Mon 3 May 2010
The age at which twins, triplets or more begin to notice each other and interact varies widely. A lot depends on how closely you keep your twins in proximity to each other. Do they share the same crib? Do you place them side by side on the floor for tummy time? or under an arch for overhead play time? These factors all can influence their interactions.
Hospitals in Europe have long practiced co-bedding of multiples because of the reported benefits for the infants, which include improved weight gain and growth as well as a reduction in physiological stress. Hospitals in the United States have begun to follow suit. However, hospitals in both countries are rethinking their policies.
More recent reports indicate that co-bedding can increase the chances of SIDS, although some sources attribute the higher incidence of SIDS among multiples to be primarily related to low birth weight and not necessarily co-sleeping. A commentary published in the journal “Pediatrics” on November 30, 2007 titled, “Cobedding Twins and Higher-Order Multiples in a Hospital Setting” concludes:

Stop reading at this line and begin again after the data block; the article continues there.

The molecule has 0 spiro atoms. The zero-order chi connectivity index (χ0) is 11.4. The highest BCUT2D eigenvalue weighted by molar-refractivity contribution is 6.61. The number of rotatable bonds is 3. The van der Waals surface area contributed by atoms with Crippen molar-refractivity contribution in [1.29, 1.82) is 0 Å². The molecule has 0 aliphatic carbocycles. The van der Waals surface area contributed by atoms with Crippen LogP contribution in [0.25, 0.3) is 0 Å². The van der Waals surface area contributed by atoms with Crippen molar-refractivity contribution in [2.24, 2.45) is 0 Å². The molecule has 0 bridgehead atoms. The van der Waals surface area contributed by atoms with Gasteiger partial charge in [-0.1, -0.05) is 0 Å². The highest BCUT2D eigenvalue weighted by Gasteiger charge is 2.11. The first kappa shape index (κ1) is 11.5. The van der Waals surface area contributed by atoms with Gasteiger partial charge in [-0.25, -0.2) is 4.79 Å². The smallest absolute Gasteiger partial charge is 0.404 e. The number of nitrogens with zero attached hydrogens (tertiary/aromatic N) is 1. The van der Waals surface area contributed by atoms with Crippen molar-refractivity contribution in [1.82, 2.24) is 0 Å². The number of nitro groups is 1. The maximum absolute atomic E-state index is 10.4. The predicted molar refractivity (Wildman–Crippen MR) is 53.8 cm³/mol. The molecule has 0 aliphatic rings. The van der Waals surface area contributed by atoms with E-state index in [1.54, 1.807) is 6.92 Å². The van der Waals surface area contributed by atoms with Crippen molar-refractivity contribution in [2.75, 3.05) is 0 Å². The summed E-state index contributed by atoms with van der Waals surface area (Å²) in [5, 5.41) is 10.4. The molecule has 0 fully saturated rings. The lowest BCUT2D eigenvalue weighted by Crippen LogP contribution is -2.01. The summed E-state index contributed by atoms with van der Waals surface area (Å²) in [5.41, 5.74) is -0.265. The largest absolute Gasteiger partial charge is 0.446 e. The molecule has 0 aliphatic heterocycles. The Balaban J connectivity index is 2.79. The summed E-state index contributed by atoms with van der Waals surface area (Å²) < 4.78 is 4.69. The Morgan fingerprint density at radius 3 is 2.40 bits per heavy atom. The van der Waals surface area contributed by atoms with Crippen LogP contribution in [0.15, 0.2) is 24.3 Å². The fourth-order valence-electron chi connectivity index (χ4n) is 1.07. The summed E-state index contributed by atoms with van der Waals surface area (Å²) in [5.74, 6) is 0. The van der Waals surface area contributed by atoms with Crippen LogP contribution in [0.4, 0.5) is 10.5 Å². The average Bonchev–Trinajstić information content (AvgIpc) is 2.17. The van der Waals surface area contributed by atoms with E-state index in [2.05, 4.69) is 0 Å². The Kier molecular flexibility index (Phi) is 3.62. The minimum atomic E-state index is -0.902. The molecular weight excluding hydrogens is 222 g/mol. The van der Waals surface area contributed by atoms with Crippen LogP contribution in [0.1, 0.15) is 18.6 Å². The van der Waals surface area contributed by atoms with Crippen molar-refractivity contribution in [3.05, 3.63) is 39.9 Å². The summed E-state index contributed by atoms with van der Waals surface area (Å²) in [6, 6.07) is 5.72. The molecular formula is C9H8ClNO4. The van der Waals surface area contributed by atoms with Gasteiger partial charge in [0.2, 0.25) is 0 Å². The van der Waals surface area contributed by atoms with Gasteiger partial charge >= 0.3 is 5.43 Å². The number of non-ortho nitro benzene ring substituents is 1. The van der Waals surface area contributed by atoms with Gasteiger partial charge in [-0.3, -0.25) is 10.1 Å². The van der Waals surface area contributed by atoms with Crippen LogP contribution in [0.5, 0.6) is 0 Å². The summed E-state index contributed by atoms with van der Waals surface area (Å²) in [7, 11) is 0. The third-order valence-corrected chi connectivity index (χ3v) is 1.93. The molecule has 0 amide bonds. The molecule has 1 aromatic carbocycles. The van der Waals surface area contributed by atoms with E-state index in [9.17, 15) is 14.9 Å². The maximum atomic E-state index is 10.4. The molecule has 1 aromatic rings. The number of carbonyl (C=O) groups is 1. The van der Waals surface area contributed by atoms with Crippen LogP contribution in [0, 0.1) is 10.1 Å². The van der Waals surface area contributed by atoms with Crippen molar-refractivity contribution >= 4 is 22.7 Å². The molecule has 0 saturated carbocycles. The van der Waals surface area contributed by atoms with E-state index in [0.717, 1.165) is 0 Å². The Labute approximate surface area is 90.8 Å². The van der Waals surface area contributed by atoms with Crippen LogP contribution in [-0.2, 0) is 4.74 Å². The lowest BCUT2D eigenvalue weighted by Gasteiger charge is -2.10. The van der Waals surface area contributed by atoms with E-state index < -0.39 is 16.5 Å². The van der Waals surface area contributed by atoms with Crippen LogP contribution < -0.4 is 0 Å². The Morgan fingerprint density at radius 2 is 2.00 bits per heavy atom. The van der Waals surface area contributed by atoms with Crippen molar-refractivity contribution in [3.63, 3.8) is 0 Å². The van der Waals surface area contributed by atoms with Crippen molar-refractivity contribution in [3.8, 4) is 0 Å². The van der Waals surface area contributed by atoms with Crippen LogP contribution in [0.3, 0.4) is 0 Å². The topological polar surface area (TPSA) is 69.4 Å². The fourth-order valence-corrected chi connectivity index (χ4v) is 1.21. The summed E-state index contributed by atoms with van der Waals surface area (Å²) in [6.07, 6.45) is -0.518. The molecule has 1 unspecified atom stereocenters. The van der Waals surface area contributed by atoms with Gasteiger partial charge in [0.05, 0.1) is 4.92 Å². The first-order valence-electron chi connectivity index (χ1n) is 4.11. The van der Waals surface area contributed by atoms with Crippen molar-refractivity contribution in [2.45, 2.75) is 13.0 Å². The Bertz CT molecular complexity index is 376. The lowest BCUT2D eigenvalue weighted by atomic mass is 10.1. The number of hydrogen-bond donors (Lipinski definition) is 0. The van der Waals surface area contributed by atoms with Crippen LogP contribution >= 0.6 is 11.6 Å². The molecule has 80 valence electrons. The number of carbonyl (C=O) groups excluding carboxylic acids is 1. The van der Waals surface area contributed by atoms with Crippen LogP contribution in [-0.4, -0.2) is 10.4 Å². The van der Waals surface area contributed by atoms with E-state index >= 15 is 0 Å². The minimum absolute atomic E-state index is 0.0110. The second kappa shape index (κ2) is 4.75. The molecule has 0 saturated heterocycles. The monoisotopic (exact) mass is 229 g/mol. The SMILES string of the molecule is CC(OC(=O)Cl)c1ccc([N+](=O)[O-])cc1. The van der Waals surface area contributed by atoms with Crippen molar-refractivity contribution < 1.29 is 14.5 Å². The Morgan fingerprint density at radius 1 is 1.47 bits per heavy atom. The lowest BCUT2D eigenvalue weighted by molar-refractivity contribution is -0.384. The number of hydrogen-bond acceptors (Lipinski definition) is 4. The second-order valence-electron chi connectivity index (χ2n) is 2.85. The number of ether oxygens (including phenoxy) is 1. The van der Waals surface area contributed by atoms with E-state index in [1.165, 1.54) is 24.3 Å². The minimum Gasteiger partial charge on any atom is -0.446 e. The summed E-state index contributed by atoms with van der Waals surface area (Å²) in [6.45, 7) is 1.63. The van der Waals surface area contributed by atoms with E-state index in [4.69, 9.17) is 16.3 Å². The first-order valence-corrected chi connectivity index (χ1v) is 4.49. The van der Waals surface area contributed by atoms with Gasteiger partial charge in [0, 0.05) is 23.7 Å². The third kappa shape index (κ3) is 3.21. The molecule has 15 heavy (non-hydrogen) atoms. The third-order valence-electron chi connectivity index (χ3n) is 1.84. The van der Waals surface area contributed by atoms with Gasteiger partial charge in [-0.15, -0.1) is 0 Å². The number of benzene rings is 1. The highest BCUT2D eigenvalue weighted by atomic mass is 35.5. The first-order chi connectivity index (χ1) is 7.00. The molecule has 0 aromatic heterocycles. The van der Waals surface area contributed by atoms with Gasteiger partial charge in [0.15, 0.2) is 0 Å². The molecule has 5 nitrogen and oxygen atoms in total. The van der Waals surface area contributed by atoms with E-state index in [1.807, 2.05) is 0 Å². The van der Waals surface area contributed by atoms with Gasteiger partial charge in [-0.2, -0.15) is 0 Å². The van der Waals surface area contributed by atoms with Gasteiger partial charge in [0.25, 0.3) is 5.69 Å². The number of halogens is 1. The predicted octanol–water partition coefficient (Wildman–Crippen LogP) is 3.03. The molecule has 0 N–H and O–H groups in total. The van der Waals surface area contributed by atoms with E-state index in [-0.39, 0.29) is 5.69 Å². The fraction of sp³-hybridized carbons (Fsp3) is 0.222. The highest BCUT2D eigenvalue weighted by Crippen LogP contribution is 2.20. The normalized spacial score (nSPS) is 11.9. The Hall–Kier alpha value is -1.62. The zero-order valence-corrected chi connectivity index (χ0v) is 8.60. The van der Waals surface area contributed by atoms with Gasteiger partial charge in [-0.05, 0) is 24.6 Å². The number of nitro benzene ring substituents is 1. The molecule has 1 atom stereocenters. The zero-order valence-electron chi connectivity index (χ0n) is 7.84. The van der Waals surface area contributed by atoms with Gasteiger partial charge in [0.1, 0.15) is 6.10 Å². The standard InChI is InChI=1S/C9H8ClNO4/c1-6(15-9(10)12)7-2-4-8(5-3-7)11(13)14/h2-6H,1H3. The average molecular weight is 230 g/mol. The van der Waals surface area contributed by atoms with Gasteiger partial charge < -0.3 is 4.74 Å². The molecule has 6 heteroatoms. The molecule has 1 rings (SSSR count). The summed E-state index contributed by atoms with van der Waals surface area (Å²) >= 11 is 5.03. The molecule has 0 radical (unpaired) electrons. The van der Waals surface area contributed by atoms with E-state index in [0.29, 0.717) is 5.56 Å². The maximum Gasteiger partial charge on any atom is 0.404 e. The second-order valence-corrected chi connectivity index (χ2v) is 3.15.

“Although cobedding multiples has become more widely practiced in hospitals in the United States, neither the safety nor the benefit of this practice has been documented in the published literature. Parents should be encouraged to follow established safe-sleep practices for infants at home.”
Even if you decide against co-bedding your twins, you can encourage their interactions by keeping the cribs close to each other in the bedroom. During activity time, you can encourage interactions by placing your twins together on the floor, side-by-side in the stroller, and holding them face to face with another adult.
No matter what age your twins begin responding to each other, it will happen sooner or later. It would be pretty tough to grow up as a twin without forming a strong twin relationship that involves playing, fighting, and emotional support. As parents of twins, we long for the day when we see the twin bond developing — and some of us must be more patient than others.
Copyright 2010 Kathryn Whiteley — TwinParenthood.com